Part II: Where Have All the Big Customers Gone?
by Kevin D. Crone
First off, the creative-value salesperson has been on a team that is figuring out what’s going on in the market. Their goal is to find out what the most significant industry issues and trends are, through research. The team is constantly discovering what customers don’t appreciate and what they do appreciate, and next, what motivates them to buy. Then the team works on revitalizing their offering, so at least they are matching up well.
Marketing and selling must go hand in hand today. Let’s say management has re-figured their offering (the total impact they have on their customers) but their old customers, let alone their new customers and their potential customers, don’t receive the offering or hear any news about it. Announcing to everyone that “We are the best because . . . ” is noise and not interruptive and it doesn’t coach the customers on anything they don’t already know. Granted, with all the noise and messaging today, it’s hard to get attention. You might say the marketplace has an acute case of A.D.D. So this is where your research can help you state a strong point of view that interrupts your prospect’s thinking. (Again, this isn’t about the benefits of your offering). You can make these interruptive thoughts headline workshops you hold for customers, blogs, letters to long-time and new customers, all social media tools, trade shows, etc., to find those who want to hear more.
Using a strong interruptive attention-getter to targeted buyers in their industry, the skillful salesperson or marketer can make appointments to bring this power and research and their unique perspective to their customer’s business. For example, “We’ve done some research to discover how people can reduce their costs significantly. I would like to discuss it with you.” The marketer/ salesperson is good at engaging the prospect/customer in this kind of businesslike conversation/dialogue around the research or point of view, and also great at bringing up and discussing things the customer hasn’t thought of yet. They bring immediate value and can take control of the conversation by way of their guiding and teaching. With their sense of the customer’s value drivers, they customize the message to the right person. Nearly two thirds of customers (62%) say the sales experience is the most important value-creator.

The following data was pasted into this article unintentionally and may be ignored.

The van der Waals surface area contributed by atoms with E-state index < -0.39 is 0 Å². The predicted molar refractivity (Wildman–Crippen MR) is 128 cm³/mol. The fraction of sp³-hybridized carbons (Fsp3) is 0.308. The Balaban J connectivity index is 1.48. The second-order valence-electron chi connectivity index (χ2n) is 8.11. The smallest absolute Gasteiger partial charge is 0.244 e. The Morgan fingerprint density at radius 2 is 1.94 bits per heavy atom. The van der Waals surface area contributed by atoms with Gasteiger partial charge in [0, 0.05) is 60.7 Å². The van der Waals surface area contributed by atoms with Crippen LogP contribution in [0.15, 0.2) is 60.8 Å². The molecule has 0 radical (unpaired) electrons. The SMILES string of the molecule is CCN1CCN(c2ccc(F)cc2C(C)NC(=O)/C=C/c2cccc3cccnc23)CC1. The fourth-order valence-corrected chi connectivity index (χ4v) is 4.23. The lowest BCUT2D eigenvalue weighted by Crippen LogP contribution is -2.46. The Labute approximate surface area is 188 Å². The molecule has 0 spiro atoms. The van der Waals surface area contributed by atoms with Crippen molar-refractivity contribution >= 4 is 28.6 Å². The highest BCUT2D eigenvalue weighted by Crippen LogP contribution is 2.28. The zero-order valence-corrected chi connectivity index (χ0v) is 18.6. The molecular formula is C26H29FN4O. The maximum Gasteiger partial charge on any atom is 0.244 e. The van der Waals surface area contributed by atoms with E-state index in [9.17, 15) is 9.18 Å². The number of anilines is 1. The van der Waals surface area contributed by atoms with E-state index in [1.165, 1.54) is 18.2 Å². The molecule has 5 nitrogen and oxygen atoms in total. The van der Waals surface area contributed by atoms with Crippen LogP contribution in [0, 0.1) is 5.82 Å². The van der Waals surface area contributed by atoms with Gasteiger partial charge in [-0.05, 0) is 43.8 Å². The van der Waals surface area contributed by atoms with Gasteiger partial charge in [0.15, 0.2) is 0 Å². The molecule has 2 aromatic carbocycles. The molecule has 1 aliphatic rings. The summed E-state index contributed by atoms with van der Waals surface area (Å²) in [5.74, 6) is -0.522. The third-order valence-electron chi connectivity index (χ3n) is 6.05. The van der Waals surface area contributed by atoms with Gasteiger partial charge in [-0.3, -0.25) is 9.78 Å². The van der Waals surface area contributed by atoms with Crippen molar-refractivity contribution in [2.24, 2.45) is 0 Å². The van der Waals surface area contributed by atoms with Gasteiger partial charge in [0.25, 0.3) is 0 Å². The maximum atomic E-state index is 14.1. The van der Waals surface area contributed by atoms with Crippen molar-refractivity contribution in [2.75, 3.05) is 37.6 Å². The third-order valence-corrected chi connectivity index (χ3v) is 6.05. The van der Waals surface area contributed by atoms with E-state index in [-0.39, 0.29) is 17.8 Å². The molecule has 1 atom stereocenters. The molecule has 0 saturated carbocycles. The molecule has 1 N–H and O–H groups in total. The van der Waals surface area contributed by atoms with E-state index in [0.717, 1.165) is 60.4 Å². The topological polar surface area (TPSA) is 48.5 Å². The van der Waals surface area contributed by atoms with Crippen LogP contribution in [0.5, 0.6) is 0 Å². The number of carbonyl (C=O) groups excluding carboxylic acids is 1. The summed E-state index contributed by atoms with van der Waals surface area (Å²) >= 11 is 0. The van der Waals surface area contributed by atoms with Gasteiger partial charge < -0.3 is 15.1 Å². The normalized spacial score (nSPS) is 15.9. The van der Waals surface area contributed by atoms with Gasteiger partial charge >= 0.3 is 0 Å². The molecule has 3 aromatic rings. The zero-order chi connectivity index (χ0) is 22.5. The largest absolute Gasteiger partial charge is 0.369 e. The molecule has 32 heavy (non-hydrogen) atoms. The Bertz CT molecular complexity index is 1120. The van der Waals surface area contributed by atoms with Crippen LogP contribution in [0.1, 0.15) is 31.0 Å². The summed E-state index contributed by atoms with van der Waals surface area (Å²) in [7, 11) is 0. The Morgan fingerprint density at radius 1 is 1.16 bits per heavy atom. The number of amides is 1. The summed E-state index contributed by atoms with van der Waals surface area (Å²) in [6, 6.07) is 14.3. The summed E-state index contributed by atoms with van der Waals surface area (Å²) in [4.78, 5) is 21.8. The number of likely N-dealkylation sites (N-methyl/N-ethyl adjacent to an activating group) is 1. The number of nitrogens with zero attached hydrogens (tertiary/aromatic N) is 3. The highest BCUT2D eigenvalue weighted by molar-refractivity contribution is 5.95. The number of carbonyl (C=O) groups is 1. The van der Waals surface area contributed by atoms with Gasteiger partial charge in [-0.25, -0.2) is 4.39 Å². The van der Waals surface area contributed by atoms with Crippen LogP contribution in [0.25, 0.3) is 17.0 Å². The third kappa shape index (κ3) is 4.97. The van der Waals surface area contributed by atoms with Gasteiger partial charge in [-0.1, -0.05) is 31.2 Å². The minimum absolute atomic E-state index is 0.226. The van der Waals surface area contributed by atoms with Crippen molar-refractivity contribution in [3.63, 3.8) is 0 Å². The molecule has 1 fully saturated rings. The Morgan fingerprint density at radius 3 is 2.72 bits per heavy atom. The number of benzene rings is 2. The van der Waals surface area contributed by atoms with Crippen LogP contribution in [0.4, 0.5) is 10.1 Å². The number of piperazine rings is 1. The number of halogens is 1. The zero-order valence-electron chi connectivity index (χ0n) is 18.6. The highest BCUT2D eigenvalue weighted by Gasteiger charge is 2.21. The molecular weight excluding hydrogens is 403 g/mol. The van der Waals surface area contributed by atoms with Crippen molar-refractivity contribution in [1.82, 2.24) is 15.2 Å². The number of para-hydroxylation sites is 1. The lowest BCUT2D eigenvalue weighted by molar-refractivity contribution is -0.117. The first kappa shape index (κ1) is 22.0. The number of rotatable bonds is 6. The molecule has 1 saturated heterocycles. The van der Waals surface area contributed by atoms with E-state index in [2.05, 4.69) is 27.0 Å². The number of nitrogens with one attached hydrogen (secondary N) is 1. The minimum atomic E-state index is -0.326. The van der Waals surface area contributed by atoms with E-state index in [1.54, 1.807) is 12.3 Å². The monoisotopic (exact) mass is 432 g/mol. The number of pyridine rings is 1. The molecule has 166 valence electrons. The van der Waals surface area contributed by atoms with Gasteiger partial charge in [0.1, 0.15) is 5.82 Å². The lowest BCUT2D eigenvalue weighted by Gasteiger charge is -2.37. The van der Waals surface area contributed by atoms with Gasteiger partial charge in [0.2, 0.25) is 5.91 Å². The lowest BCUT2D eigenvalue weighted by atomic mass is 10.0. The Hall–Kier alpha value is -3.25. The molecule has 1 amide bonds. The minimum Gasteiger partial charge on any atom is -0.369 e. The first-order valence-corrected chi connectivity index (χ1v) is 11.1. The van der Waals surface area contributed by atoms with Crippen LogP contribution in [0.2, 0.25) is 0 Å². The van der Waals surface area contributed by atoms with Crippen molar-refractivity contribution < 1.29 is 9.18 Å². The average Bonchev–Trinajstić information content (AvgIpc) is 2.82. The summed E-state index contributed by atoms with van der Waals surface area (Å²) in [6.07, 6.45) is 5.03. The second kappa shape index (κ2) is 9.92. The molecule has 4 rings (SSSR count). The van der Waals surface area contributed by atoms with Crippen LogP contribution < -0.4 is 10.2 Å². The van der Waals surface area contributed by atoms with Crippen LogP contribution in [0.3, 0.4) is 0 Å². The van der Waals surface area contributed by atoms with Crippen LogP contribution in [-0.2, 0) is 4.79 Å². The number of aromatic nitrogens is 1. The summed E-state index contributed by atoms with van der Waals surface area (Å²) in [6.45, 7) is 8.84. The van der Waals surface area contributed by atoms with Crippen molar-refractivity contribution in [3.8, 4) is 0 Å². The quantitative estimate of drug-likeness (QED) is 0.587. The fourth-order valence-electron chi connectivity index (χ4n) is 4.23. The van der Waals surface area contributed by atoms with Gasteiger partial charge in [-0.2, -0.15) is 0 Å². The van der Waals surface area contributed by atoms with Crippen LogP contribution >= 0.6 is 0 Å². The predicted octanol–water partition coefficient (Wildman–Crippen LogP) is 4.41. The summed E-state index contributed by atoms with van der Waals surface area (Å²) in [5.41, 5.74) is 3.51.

This kind of value-giver can easily talk about money and can go more directly to what his/her service costs, and can take control of the way he/she wants to be paid. Who else could do what they can? This is more than reacting to RFPs with discounts. This research-gatherer, value-driver analyst, perspective-giver, dialogue-skilled, teacher-coach, relationship builder is focused on pushing the customer out of their comfort zone. This is so different from 80 percent of salespeople who are product-peddlers, commercial/ relationship visitors, or the service providers who do everything for the customer order-taker. These value-producing, interruptive salespeople create and hold the tension between what the customer really needs and what is presently going on in his/her business. They are asking their customers to stop doing what they are doing and to do something else, to act differently, and not just buy their products.
In order to do that, the creative value-builder, dialogue-skilled tension creator needs to get people thinking differently about how they operate. If you look at your best producers, people who can bring in big complex sales, they probably fit this profile. Hiring and developing more of them is the key to the future for your more demanding marketplace. If you have transactional order-taking call centres, hardworking, focused people can still win the day. Don’t go overboard here. The two thirds of all salespeople who are not value-creators can be taught how to achieve that status. Examine how your salespeople can transition to new habits and more production.